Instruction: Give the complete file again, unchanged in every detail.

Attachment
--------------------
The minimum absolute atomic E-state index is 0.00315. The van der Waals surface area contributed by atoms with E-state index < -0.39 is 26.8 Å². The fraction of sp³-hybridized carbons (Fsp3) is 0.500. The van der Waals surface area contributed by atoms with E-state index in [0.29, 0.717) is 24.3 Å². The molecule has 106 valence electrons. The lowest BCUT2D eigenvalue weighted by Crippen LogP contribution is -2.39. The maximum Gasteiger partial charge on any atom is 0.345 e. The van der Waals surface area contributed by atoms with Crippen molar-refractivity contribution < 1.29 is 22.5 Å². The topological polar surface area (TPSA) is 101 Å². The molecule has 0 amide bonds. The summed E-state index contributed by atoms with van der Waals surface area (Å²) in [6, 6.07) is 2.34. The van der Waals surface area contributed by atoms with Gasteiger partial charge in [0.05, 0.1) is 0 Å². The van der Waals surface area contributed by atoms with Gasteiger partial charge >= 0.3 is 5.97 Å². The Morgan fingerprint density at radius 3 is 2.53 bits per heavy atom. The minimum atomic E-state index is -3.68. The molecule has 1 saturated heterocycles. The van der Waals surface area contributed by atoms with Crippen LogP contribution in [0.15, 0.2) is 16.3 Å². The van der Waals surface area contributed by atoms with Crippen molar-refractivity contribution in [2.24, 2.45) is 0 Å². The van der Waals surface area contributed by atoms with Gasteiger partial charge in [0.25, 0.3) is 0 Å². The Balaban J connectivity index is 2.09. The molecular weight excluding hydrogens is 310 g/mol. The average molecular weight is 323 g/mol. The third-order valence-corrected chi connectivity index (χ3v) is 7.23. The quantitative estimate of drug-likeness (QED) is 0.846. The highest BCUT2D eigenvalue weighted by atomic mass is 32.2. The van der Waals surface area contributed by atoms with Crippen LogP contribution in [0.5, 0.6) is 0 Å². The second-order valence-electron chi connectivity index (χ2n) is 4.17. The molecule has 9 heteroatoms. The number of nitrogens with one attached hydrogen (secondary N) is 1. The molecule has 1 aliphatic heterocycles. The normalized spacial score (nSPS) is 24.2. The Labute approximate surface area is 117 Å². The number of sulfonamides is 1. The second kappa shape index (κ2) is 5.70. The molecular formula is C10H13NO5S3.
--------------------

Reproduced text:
The minimum absolute atomic E-state index is 0.00315. The van der Waals surface area contributed by atoms with E-state index < -0.39 is 26.8 Å². The fraction of sp³-hybridized carbons (Fsp3) is 0.500. The van der Waals surface area contributed by atoms with E-state index in [0.29, 0.717) is 24.3 Å². The molecule has 106 valence electrons. The lowest BCUT2D eigenvalue weighted by Crippen LogP contribution is -2.39. The maximum Gasteiger partial charge on any atom is 0.345 e. The van der Waals surface area contributed by atoms with Crippen molar-refractivity contribution < 1.29 is 22.5 Å². The topological polar surface area (TPSA) is 101 Å². The molecule has 0 amide bonds. The summed E-state index contributed by atoms with van der Waals surface area (Å²) in [6, 6.07) is 2.34. The van der Waals surface area contributed by atoms with Gasteiger partial charge in [0.05, 0.1) is 0 Å². The van der Waals surface area contributed by atoms with Gasteiger partial charge >= 0.3 is 5.97 Å². The Morgan fingerprint density at radius 3 is 2.53 bits per heavy atom. The minimum atomic E-state index is -3.68. The molecule has 1 saturated heterocycles. The van der Waals surface area contributed by atoms with Crippen LogP contribution in [0.15, 0.2) is 16.3 Å². The van der Waals surface area contributed by atoms with Crippen molar-refractivity contribution in [2.24, 2.45) is 0 Å². The van der Waals surface area contributed by atoms with Gasteiger partial charge in [0.25, 0.3) is 0 Å². The Balaban J connectivity index is 2.09. The molecular weight excluding hydrogens is 310 g/mol. The average molecular weight is 323 g/mol. The third-order valence-corrected chi connectivity index (χ3v) is 7.23. The quantitative estimate of drug-likeness (QED) is 0.846. The highest BCUT2D eigenvalue weighted by atomic mass is 32.2. The van der Waals surface area contributed by atoms with Crippen LogP contribution in [0.5, 0.6) is 0 Å². The second-order valence-electron chi connectivity index (χ2n) is 4.17. The molecule has 9 heteroatoms. The number of nitrogens with one attached hydrogen (secondary N) is 1. The molecule has 1 aliphatic heterocycles. The normalized spacial score (nSPS) is 24.2. The Labute approximate surface area is 117 Å². The number of sulfonamides is 1. The second kappa shape index (κ2) is 5.70. The molecular formula is C10H13NO5S3.